Project Management in Practice

Beyond the alphabet soup of PRINCE2, MSP, MoP, PMBOK, ITIL, Agile

Agile or not?


Agile-Or-NotProject delivery in the IT space is a fun job. You get to do interesting things, usually no two things are exactly the same and in the process get to play with technology. Life couldn’t be better. That is until you run into some oddities. Agile methods have not been everyone’s cup of tea. Ambiguity is the enemy of most bureaucratic environments. Before committing to any spends, they want assurances in triplicate exactly what they would get for the project, when, and in what manner. By definition killing any agility.

What is interesting is that some of these organisations appear to be embracing Agile, but not because they want continuous improvement, or are looking to deal with ambiguity differently. They have found the dreaded requirements analysis phase of a waterfall project does not necessarily capture the requirements correctly, and consequently deliveries do not meet the outcome they set out to. Pushing that detail to be worked through in an Agile development method makes perfect sense.

Pushing the resolution of ambiguity later in the development phase means at the project initiation that ambiguity still remains. So any contracting for those services can only give you an estimate to a particular level of detail. What I find in many cases is there is little room for ambiguity when contracting for those services. The bean counters still want to know exactly what you will deliver, when, and how – so when the auditors turn up, they can show a clean bill of health.

As IT practitioners we have done a good job of convincing organisations of the benefits of Agile deliveries. However, we are yet to convince procurement that effort estimation is relative to the ambiguity that has been clarified. Wherever bureaucracy is involved, there appears to be a mismatch of expectations. It is not helped by IT companies willing to do business sometimes ignore their practitioners to take such projects and perpetuate this expectation.

What are you finding out there? Is this the norm or the anomaly?

Image credit: smokejumperstrategy.com

10 responses to “Agile or not?

  1. Nico Viergever July 18, 2015 at 12:33 am

    I recognize what Shoaib wrote.
    In an extremely bureaucratic organization nothing could be done about a project unless the Finance department approved the Business Case. At one point these Finance people wanted to think about improving their mechanisms on cost/benefit analysis and they asked me what the PRINCE2 views were. In line with Shoaib’s views, I was reluctant. Over the years I had very poor experience with IT people pretending to use PRINCE2 but in reality doing “Cherry Picking” and working with a distorted version of PRINCE2, most experts would call PINO (PRINCE In Name Only).
    So why would these bureaucratic Finance people be different?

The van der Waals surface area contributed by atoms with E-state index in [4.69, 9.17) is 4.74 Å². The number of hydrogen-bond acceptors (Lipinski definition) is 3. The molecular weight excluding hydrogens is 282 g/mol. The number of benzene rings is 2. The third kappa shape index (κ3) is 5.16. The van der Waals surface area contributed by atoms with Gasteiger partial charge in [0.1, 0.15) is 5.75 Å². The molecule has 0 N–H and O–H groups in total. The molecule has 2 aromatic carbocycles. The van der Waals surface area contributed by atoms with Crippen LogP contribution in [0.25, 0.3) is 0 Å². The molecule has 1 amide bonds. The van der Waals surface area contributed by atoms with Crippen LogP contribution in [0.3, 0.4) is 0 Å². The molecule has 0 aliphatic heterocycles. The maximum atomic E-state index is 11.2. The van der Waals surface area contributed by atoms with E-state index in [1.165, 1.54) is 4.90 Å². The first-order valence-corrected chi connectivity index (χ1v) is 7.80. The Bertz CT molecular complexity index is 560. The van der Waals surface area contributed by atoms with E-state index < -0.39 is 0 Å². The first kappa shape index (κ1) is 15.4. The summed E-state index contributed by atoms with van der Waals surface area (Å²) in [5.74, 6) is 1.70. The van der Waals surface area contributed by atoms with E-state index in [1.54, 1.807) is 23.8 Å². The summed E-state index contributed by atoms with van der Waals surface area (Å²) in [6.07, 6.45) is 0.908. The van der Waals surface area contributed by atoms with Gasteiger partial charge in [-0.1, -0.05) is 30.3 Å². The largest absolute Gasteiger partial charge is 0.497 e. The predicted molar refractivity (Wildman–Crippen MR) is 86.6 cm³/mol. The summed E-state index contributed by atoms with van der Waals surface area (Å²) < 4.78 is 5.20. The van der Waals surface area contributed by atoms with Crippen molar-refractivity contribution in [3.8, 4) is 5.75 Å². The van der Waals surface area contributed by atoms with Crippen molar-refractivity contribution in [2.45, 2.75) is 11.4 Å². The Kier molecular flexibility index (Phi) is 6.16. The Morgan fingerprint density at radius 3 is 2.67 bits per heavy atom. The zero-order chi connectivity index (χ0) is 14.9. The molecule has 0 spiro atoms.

I presented them with the PRINCE2 Business Case theme. So I showed them that you would only be able to have a Business Case after planning; that their view that there should be a full Business Case before any work (including planning) could be done, was illogical.
    I showed them that most of the Business Case actually happens after the project: realization of benefits and cost of maintenance and support.
    Then I showed them that a PRINCE2 plan can only be fixed when all work is finished; when the plan has actually been realized and you know the results. That during a project work needs to be re-planned all the time, using those Management Stages (sounds really Agile when you think about it, doesn’t it?).
    And I took them through the logical consequence that a Business Case should not be fixed but needs to be updated and reassessed all the time. Most of all I told them about ownership of the Business Case: not by the Financial Department and certainly not by the supplier. So also certainly not by the internal supplier; in most cases the CIO (remember: suppliers have conflicting Business Cases. In the case of internal suppliers this usually results in very expensive, very dangerous unrecognized political power play and low quality).

    Maybe in line with Shoaib’s views, I expected to be shouted at by these financial bureaucrats who thought these ideas were unacceptable. Instead they loved the story; they told me this only at the surface looked like less control but in reality would give the organization far more and better control.

    If only their brand-new financial system would support these mechanisms (no relationships possible between benefits and cost)…

    • Shoaib Ahmed July 19, 2015 at 11:08 pm

      Agree entirely Nico. People want a framework or methodology to solve all their problems. Never stop to think if the approach may need adjusting in order for the methodology, sometimes implemented at great cost, to succeed. No methodology is a silver bullet!

    • Management Plaza July 22, 2015 at 1:09 am

      Nice comment Nico

  2. Joshua Partogi July 21, 2015 at 2:38 am

    Yes there are many people who does not care about building self-organising team and continuous improvement. When they hear Agile, what they are interested with is short-cycle delivery and making an excuse for not having good planning.

  3. Management Plaza July 22, 2015 at 1:11 am

    Hi Shoaib, I like when you say that another reason that companies are moving towards Agile is due the dreaded requirements analysis phase which takes a lot of time and captures requirements and launch the project off in the wrong direction.

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